- Keep up to date on the latest COVID-19 hotspots (cities or local areas where COVID-19 is spreading widely). If possible, avoid traveling to places – especially if you are an older person or have diabetes, heart or lung disease. Why? You have a higher chance of catching COVID-19 in one of these areas.
Protection measures for persons who are in or have recently visited (past 14 days) areas where COVID-19 is spreading
- Follow the guidance outlined above (Protection measures for everyone)
- Self-isolate by staying at home if you begin to feel unwell, even with mild symptoms such as headache, low grade fever (37.3 C or above) and slight runny nose, until you recover. If it is essential for you to have someone bring you supplies or to go out, e.g. to buy food, then wear a mask to avoid infecting other people. Why? Avoiding contact with others and visits to medical facilities will allow these facilities to operate more effectively and help protect you and others from possible COVID-19 and other viruses.
- If you develop fever, cough and difficulty breathing, seek medical advice promptly as this may be due to a respiratory infection or other serious condition. Call in advance and tell your provider of any recent travel or contact with travelers. Why? Calling in advance will allow your health care provider to quickly direct you to the right health facility. This will also help to prevent possible spread of COVID-19 and other viruses.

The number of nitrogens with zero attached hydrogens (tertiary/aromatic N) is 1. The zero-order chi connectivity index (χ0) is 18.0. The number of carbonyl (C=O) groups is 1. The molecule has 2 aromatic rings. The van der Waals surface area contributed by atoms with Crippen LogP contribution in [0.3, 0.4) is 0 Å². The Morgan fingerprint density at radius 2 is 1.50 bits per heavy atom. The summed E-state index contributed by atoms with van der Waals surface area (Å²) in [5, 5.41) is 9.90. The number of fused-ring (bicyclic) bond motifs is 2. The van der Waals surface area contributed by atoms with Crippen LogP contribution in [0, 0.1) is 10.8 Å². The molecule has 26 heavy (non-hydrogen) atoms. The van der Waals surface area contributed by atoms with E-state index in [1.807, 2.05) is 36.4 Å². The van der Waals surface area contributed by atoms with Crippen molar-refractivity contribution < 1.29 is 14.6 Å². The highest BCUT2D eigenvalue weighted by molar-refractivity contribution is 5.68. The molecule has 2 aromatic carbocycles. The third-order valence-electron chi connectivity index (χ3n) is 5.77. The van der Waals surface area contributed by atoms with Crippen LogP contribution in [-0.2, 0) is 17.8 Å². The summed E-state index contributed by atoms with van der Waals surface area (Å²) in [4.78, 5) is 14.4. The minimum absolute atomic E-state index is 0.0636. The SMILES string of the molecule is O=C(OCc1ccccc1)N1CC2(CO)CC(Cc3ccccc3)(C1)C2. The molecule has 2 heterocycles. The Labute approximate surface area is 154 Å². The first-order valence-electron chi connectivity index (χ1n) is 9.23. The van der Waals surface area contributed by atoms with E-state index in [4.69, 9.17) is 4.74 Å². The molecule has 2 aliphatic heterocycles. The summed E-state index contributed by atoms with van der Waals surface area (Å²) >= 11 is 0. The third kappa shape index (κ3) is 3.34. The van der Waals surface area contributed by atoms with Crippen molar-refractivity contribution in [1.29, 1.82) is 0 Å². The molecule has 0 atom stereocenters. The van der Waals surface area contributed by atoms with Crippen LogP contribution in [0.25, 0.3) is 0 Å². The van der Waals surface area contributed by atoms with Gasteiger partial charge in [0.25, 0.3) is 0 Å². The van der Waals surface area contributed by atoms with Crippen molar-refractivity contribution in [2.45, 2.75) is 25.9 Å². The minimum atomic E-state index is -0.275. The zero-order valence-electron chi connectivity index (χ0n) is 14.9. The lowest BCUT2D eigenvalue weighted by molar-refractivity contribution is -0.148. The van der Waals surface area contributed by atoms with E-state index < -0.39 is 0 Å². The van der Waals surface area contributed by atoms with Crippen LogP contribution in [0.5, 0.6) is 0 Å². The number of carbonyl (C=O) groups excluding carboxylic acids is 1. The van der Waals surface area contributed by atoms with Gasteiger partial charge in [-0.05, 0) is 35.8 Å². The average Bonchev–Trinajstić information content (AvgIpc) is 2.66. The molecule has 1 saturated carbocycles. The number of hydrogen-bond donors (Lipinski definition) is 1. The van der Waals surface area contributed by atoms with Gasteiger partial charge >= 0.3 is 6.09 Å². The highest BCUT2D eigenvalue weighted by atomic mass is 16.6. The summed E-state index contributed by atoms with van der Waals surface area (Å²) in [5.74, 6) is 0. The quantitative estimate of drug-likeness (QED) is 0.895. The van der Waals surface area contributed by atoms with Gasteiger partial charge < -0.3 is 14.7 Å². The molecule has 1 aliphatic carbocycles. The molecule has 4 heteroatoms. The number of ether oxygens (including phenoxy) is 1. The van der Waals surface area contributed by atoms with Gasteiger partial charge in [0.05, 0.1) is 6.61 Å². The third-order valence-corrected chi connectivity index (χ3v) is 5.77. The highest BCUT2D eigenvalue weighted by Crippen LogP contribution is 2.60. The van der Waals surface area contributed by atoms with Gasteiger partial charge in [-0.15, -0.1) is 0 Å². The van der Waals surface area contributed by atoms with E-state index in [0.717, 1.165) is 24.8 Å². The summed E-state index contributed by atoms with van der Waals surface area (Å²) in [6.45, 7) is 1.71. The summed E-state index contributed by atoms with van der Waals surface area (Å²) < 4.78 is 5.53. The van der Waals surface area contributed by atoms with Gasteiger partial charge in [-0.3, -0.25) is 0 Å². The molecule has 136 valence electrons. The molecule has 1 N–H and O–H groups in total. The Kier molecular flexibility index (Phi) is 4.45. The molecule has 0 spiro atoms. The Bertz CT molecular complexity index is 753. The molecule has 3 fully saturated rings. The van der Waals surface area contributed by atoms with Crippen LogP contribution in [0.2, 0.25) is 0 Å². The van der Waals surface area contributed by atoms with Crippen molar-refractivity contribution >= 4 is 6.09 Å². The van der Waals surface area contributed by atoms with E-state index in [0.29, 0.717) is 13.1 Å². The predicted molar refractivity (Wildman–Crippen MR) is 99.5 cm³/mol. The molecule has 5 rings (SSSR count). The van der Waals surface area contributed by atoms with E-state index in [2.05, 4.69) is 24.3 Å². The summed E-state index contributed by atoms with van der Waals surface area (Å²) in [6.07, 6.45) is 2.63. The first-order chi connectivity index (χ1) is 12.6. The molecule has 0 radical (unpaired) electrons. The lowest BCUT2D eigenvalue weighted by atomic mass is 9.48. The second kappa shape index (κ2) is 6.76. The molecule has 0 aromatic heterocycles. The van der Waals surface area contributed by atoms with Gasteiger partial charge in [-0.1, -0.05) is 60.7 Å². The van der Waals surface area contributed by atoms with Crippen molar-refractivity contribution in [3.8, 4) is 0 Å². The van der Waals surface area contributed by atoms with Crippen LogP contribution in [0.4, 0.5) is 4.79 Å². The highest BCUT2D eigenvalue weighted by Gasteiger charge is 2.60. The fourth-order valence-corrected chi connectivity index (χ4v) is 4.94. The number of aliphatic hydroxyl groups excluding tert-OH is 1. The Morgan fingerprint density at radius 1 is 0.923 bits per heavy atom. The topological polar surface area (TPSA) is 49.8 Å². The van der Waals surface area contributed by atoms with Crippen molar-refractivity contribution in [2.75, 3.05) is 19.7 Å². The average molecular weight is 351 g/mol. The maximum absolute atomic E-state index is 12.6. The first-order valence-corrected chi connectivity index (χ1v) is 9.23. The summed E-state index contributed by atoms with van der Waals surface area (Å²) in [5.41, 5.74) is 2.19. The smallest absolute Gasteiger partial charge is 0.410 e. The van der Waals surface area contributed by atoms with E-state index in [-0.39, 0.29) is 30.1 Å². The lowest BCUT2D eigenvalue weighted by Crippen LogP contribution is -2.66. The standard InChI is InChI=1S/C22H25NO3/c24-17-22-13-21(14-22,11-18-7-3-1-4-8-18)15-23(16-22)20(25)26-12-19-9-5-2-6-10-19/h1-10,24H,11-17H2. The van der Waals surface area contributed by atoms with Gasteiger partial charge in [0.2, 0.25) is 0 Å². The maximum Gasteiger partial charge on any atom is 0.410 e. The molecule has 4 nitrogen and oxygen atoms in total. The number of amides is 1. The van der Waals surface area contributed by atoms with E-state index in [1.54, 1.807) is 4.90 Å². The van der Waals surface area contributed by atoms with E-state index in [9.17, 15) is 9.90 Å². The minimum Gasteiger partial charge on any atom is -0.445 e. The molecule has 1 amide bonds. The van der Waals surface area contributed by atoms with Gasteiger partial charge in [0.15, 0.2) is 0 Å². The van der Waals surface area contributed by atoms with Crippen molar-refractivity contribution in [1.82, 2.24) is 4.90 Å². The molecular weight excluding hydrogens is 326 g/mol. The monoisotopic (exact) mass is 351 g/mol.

Should I wear a mask to protect myself?
Only wear a mask if you are ill with COVID-19 symptoms (especially coughing) or looking after someone who may have COVID-19. Disposable face mask can only be used once. If you are not ill or looking after someone who is ill then you are wasting a mask. There is a world-wide shortage of masks, so WHO urges people to use masks wisely.
WHO advises rational use of medical masks to avoid unnecessary wastage of precious resources and mis-use of masks (see Advice on the use of masks).
The most effective ways to protect yourself and others against COVID-19 are to frequently clean your hands, cover your cough with the bend of elbow or tissue and maintain a distance of at least 1 meter (3 feet) from people who are coughing or sneezing. See basic protective measures against the new coronavirus for more information.
How to put on, use, take off and dispose of a mask?
- Remember, a mask should only be used by health workers, care takers, and individuals with respiratory symptoms, such as fever and cough.
- Before touching the mask, clean hands with an alcohol-based hand rub or soap and water
- Take the mask and inspect it for tears or holes.
- Orient which side is the top side (where the metal strip is).
- Ensure the proper side of the mask faces outwards (the coloured side).
- Place the mask to your face. Pinch the metal strip or stiff edge of the mask so it moulds to the shape of your nose.
- Pull down the mask’s bottom so it covers your mouth and your chin.
- After use, take off the mask; remove the elastic loops from behind the ears while keeping the mask away from your face and clothes, to avoid touching potentially contaminated surfaces of the mask.
- Discard the mask in a closed bin immediately after use.
- Perform hand hygiene after touching or discarding the mask – Use alcohol-based hand rub or, if visibly soiled, wash your hands with soap and water.